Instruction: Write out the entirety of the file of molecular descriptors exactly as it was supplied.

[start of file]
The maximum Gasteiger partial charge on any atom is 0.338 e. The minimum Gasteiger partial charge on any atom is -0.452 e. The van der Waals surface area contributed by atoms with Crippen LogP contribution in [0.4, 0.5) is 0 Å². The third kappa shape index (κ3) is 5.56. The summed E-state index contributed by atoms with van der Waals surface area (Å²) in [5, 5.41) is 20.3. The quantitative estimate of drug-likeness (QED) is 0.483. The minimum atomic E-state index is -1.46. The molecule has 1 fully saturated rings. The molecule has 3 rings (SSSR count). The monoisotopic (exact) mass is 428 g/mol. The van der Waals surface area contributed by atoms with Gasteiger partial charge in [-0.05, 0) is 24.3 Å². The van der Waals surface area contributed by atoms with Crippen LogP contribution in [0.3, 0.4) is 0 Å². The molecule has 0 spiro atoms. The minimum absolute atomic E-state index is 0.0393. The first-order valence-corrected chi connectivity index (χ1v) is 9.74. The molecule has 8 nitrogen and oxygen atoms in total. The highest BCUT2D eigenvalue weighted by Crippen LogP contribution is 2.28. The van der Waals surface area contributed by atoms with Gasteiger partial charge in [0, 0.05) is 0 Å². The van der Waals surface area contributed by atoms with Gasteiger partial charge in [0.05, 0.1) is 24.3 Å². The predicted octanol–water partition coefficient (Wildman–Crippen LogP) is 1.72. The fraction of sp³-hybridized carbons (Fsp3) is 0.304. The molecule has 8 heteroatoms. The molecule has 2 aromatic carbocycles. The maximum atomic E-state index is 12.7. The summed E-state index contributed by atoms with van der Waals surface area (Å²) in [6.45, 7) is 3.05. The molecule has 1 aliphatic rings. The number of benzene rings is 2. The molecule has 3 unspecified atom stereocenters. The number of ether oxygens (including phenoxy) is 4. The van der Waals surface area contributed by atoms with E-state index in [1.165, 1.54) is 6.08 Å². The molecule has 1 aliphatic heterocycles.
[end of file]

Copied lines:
The maximum Gasteiger partial charge on any atom is 0.338 e. The minimum Gasteiger partial charge on any atom is -0.452 e. The van der Waals surface area contributed by atoms with Crippen LogP contribution in [0.4, 0.5) is 0 Å². The third kappa shape index (κ3) is 5.56. The summed E-state index contributed by atoms with van der Waals surface area (Å²) in [5, 5.41) is 20.3. The quantitative estimate of drug-likeness (QED) is 0.483. The minimum atomic E-state index is -1.46. The molecule has 1 fully saturated rings. The molecule has 3 rings (SSSR count). The monoisotopic (exact) mass is 428 g/mol. The van der Waals surface area contributed by atoms with Gasteiger partial charge in [-0.05, 0) is 24.3 Å². The van der Waals surface area contributed by atoms with Crippen LogP contribution in [0.3, 0.4) is 0 Å². The molecule has 0 spiro atoms. The minimum absolute atomic E-state index is 0.0393. The first-order valence-corrected chi connectivity index (χ1v) is 9.74. The molecule has 8 nitrogen and oxygen atoms in total. The highest BCUT2D eigenvalue weighted by Crippen LogP contribution is 2.28. The van der Waals surface area contributed by atoms with Gasteiger partial charge in [0, 0.05) is 0 Å². The van der Waals surface area contributed by atoms with Gasteiger partial charge in [0.05, 0.1) is 24.3 Å². The predicted octanol–water partition coefficient (Wildman–Crippen LogP) is 1.72. The fraction of sp³-hybridized carbons (Fsp3) is 0.304. The molecule has 8 heteroatoms. The molecule has 2 aromatic carbocycles. The maximum atomic E-state index is 12.7. The summed E-state index contributed by atoms with van der Waals surface area (Å²) in [6.45, 7) is 3.05. The molecule has 1 aliphatic rings. The number of benzene rings is 2. The molecule has 3 unspecified atom stereocenters. The number of ether oxygens (including phenoxy) is 4. The van der Waals surface area contributed by atoms with E-state index in [1.165, 1.54) is 6.08 Å². The molecule has 1 aliphatic heterocycles.